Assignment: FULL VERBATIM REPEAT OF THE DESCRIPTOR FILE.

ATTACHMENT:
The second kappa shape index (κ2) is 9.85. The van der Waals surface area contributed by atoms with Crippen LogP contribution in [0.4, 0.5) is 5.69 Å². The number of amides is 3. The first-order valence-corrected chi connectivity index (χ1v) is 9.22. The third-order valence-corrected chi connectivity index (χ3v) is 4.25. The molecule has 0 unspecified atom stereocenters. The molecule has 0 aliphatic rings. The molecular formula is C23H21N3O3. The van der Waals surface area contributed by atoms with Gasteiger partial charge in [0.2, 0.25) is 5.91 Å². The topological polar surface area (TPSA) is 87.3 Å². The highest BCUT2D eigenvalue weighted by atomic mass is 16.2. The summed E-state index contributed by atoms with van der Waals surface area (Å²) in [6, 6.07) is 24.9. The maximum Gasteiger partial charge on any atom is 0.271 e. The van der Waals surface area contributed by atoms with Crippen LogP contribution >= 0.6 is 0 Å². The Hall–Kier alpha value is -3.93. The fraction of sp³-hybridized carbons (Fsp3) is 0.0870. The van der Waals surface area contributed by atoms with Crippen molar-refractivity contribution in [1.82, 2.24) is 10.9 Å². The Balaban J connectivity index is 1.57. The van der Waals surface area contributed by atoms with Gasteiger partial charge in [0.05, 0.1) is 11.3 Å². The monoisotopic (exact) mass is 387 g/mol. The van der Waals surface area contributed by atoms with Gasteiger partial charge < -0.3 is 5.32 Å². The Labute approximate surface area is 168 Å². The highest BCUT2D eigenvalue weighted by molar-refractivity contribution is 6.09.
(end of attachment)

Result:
The second kappa shape index (κ2) is 9.85. The van der Waals surface area contributed by atoms with Crippen LogP contribution in [0.4, 0.5) is 5.69 Å². The number of amides is 3. The first-order valence-corrected chi connectivity index (χ1v) is 9.22. The third-order valence-corrected chi connectivity index (χ3v) is 4.25. The molecule has 0 unspecified atom stereocenters. The molecule has 0 aliphatic rings. The molecular formula is C23H21N3O3. The van der Waals surface area contributed by atoms with Gasteiger partial charge in [0.2, 0.25) is 5.91 Å². The topological polar surface area (TPSA) is 87.3 Å². The highest BCUT2D eigenvalue weighted by atomic mass is 16.2. The summed E-state index contributed by atoms with van der Waals surface area (Å²) in [6, 6.07) is 24.9. The maximum Gasteiger partial charge on any atom is 0.271 e. The van der Waals surface area contributed by atoms with Crippen LogP contribution >= 0.6 is 0 Å². The Hall–Kier alpha value is -3.93. The fraction of sp³-hybridized carbons (Fsp3) is 0.0870. The van der Waals surface area contributed by atoms with Crippen molar-refractivity contribution in [1.82, 2.24) is 10.9 Å². The Balaban J connectivity index is 1.57. The van der Waals surface area contributed by atoms with Gasteiger partial charge in [0.05, 0.1) is 11.3 Å². The monoisotopic (exact) mass is 387 g/mol. The van der Waals surface area contributed by atoms with Gasteiger partial charge < -0.3 is 5.32 Å². The Labute approximate surface area is 168 Å². The highest BCUT2D eigenvalue weighted by molar-refractivity contribution is 6.09.